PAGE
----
The plant has two unstabilized sludge storage tanks, and one is currently working. Two of its six pumps are operational. The plant has one spare pump on hand, and has ordered six more.

Rehabilitation of the plant’s JB-1, which controls the flow of sewage into the treatment plant, began in Nov. 2023. Its projected completion is in Feb. 2025.

At the Hollister Pump Station, three of four pumps are operational. The IBWC has two new pumps on hand.

The South Bay International Wastewater Treatment Plant is currently in its design-build contractor procurement stage. The IBWC expects to award a contract in late summer of 2024, when design will begin.

This marks a slight delay from last fall’s projections, which scheduled solicitation for design for late 2023, with construction beginning in early 2024.

Megan Kitt
Megan Kitt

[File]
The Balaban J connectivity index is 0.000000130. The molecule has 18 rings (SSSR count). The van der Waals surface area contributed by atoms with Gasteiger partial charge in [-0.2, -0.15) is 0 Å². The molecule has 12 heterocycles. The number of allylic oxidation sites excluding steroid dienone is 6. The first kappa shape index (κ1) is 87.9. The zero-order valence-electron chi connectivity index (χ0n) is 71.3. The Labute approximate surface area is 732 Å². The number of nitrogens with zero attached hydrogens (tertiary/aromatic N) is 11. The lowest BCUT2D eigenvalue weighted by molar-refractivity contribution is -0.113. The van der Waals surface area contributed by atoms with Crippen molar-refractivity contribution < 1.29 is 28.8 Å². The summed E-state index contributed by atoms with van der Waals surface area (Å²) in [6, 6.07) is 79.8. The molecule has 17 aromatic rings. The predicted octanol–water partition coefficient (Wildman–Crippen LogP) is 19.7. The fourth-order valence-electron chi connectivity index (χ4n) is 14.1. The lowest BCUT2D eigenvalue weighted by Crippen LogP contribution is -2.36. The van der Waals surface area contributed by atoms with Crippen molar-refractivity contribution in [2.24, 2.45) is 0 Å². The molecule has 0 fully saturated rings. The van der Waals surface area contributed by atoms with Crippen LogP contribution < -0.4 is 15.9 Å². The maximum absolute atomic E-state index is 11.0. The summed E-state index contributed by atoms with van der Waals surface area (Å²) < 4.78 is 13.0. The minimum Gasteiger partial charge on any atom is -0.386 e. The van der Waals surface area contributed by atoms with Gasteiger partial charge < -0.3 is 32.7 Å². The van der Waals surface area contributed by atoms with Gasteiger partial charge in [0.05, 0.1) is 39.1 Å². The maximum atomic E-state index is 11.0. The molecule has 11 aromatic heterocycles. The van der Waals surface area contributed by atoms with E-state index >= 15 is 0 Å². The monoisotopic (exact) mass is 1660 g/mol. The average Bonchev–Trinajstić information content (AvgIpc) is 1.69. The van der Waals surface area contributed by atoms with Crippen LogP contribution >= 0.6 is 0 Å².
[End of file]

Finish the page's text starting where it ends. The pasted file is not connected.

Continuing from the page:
Megan has worked as a reporter for more than 15 years, and her work in both print and digital journalism has been published in more than 25 publications worldwide. She is also an award-winning photographer. She holds BA degrees in journalism, English literature and creative writing and an MA degree in creative writing and literature. She believes a quality news publication's purpose is to strengthen a community through informative and connective reporting.Megan is also a mother of three and a Navy spouse. After living around the world both as a journalist and as a military spouse, she immediately fell in love with San Diego and Coronado for her family's long-term home.Have news to share? Send tips, story ideas or letters to the editor to: [email protected]